PhytoOracle 2 VR

Duke Pauli, Principal Investigator
Devin Bayly, data and visualization consultant
Digital color-enhanced version of a lettuce plant from the PhytoOracle VR project

WONDER HOUSE @ SXSW 2023 Experience:

Patio VR Bar

Saturday–Tuesday, March 11–14, Noon-8 p.m.

The PhytoOracle VR experience will guide you through a visualization project featuring multimodal data from the Maricopa Field Scanner, the world’s largest agricultural robot. This project explores how crop plants grow and respond to heat and drought stress, conditions that are becoming more prevalent with the onset of a changing climate and recent Colorado River water cuts, with a goal of developing more climate resilient plants to feed a growing population.

The sensors carried by the Field Scanner enable the generation of high resolution 3D representations of plants as they grow throughout the season in response to hot, arid conditions and imposed drought stress. However, because the Field Scanner generates so much data on these growing plants, up to 10 TBs a day, it becomes challenging for scientists to understand the relationship between plant growth and performance with a myriad of environmental factors.

The VR visualization application is a prototype tool that will allow scientists to leverage their expertise and domain knowledge to quickly explore and interpret these data. In addition to investigating these data in an interactive manner, this VR tool will greatly lower access barriers that these scientists and their collaborators currently face creating new types of collaborative spaces. Collaborators outside the University of Arizona will be able to use this VR experience to “transport” themselves into the field where they will be able to intuitively explore vast troves of sensor data without losing the essential spatial context of their surroundings. This application will also allow non-specialists to engage with this incredibly complex research project and experience the awe of watching a plant undergo its entire season’s worth of growth in moments. They will understand the progress that’s already being made in responding to climate change with resilient plants for agriculture and food production.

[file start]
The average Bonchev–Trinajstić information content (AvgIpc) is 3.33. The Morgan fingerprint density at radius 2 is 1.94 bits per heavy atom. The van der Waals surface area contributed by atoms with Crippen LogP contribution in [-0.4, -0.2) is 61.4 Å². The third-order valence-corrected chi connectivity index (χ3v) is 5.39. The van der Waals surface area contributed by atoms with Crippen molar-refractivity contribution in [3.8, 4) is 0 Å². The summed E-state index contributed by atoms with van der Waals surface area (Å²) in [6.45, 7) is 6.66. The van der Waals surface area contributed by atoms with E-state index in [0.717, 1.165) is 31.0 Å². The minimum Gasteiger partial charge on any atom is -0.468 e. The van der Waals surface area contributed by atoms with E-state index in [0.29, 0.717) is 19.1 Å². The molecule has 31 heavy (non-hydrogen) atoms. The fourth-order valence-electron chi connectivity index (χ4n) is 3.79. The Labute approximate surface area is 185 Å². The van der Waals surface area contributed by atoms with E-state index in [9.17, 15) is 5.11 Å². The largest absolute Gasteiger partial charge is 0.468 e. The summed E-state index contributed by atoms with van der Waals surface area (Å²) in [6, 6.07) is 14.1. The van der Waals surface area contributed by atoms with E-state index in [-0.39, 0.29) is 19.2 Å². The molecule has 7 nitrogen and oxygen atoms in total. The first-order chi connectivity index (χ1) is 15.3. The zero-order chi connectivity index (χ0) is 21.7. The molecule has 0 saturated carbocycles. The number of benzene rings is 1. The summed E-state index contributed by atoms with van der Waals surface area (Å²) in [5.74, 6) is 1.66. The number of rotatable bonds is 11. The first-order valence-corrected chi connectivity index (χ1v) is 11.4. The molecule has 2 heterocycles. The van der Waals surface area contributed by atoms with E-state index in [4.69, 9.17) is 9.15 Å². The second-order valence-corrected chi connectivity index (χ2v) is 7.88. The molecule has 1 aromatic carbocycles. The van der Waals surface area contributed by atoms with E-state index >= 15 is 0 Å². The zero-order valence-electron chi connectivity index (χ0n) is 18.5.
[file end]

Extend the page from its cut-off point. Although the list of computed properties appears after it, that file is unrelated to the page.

Portrait of Duke Pauli laying down on a bed of green lettuce

Project Lead: Duke Pauli is an assistant professor in the School of Plant Sciences here at the University of Arizona. I was born and raised in Montana where I earned my PhD in Plant Sciences from Montana State University in 2014. My graduate research focused on the application and integration of genomic technologies to the breeding of improved malting barley varieties for the state’s growers. Upon completion of my PhD, I moved to Ithaca, New York where I was a Cotton Incorporated Postdoctoral Fellow in the lab of Dr. Michael Gore at Cornell University. There, my research focused on using high-throughput phenotyping (phenomics) to reveal the genetic basis of stress adaptive traits in cotton as well as how phenomics could be more broadly applied to crop improvement. Since starting my faculty position here at UA in 2018, I have been focused on developing a research program centered on understanding the genetic basis of stress adaptive traits in crop plants through various mechanisms including phenomics, field-based physiology, and quantitative approaches such as models. Broadly, I am interested in all aspects of agriculture from the historical perspective to the actual agronomic practices – I love being involved in ag!

Portrait of Devin Bayley

Devin Bayly is a data and visualization consultant with the University of Arizona's Research Technologies department. He has developed an immersive visualization prototype that invites exploration and discovery of the PhytoOracle project’s seasonal data. Developing this prototype demands fluency in web visualization, container orchestration, high performance computing, and open source game engine development. He feels the most at home on projects with Ecosystems of diverse interacting technologies like this. Born and raised in the southwest, he is honored to assist in bringing data to life using visualization for critical research initiatives like this one.